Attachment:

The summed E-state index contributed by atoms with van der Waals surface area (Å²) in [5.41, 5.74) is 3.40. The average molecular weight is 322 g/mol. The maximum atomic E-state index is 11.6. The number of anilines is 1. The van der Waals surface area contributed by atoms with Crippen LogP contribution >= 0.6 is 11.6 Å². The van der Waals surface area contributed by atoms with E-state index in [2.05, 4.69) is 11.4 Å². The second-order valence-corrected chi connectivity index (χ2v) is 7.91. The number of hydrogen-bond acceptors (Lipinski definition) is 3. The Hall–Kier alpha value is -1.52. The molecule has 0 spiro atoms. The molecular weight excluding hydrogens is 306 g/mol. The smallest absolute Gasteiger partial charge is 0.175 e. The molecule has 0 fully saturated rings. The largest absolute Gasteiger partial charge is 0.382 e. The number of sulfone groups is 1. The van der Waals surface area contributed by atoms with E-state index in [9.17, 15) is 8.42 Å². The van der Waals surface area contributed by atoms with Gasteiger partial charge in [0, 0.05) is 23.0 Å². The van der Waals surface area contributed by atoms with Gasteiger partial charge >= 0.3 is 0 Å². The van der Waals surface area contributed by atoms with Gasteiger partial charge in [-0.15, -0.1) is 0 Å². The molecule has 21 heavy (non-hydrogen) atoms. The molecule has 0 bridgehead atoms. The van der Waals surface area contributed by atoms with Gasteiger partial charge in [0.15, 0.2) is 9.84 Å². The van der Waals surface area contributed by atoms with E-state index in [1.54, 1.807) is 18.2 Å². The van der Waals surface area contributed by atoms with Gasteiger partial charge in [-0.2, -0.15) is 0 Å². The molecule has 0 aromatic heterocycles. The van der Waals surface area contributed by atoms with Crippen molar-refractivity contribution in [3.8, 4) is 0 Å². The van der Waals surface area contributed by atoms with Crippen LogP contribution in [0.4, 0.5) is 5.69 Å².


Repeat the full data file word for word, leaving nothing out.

The summed E-state index contributed by atoms with van der Waals surface area (Å²) in [5.41, 5.74) is 3.40. The average molecular weight is 322 g/mol. The maximum atomic E-state index is 11.6. The number of anilines is 1. The van der Waals surface area contributed by atoms with Crippen LogP contribution >= 0.6 is 11.6 Å². The van der Waals surface area contributed by atoms with E-state index in [2.05, 4.69) is 11.4 Å². The second-order valence-corrected chi connectivity index (χ2v) is 7.91. The number of hydrogen-bond acceptors (Lipinski definition) is 3. The Hall–Kier alpha value is -1.52. The molecule has 0 spiro atoms. The molecular weight excluding hydrogens is 306 g/mol. The smallest absolute Gasteiger partial charge is 0.175 e. The molecule has 0 fully saturated rings. The largest absolute Gasteiger partial charge is 0.382 e. The number of sulfone groups is 1. The van der Waals surface area contributed by atoms with E-state index in [9.17, 15) is 8.42 Å². The van der Waals surface area contributed by atoms with Gasteiger partial charge in [0, 0.05) is 23.0 Å². The van der Waals surface area contributed by atoms with Gasteiger partial charge >= 0.3 is 0 Å². The van der Waals surface area contributed by atoms with Gasteiger partial charge in [-0.15, -0.1) is 0 Å². The molecule has 21 heavy (non-hydrogen) atoms. The molecule has 0 bridgehead atoms. The van der Waals surface area contributed by atoms with Gasteiger partial charge in [0.15, 0.2) is 9.84 Å². The van der Waals surface area contributed by atoms with E-state index in [1.54, 1.807) is 18.2 Å². The van der Waals surface area contributed by atoms with Gasteiger partial charge in [-0.2, -0.15) is 0 Å². The molecule has 0 aromatic heterocycles. The van der Waals surface area contributed by atoms with Crippen molar-refractivity contribution in [3.8, 4) is 0 Å². The van der Waals surface area contributed by atoms with Crippen LogP contribution in [0.4, 0.5) is 5.69 Å².